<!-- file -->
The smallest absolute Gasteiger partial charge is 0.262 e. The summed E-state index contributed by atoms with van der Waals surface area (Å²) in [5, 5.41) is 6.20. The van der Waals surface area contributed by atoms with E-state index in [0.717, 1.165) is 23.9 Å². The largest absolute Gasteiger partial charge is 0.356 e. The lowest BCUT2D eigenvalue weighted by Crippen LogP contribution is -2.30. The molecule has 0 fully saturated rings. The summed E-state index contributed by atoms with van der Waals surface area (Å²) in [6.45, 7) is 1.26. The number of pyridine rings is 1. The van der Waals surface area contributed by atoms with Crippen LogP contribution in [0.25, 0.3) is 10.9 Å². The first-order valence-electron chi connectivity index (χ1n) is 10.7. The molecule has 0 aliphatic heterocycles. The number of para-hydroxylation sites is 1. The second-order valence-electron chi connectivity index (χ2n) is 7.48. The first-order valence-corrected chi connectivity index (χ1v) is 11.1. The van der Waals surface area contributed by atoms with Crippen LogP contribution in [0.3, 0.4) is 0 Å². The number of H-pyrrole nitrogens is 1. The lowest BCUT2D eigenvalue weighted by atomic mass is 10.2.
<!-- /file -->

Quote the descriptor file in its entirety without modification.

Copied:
The smallest absolute Gasteiger partial charge is 0.262 e. The summed E-state index contributed by atoms with van der Waals surface area (Å²) in [5, 5.41) is 6.20. The van der Waals surface area contributed by atoms with E-state index in [0.717, 1.165) is 23.9 Å². The largest absolute Gasteiger partial charge is 0.356 e. The lowest BCUT2D eigenvalue weighted by Crippen LogP contribution is -2.30. The molecule has 0 fully saturated rings. The summed E-state index contributed by atoms with van der Waals surface area (Å²) in [6.45, 7) is 1.26. The number of pyridine rings is 1. The van der Waals surface area contributed by atoms with Crippen LogP contribution in [0.25, 0.3) is 10.9 Å². The first-order valence-electron chi connectivity index (χ1n) is 10.7. The molecule has 0 aliphatic heterocycles. The number of para-hydroxylation sites is 1. The second-order valence-electron chi connectivity index (χ2n) is 7.48. The first-order valence-corrected chi connectivity index (χ1v) is 11.1. The van der Waals surface area contributed by atoms with Crippen LogP contribution in [0.3, 0.4) is 0 Å². The number of H-pyrrole nitrogens is 1. The lowest BCUT2D eigenvalue weighted by atomic mass is 10.2.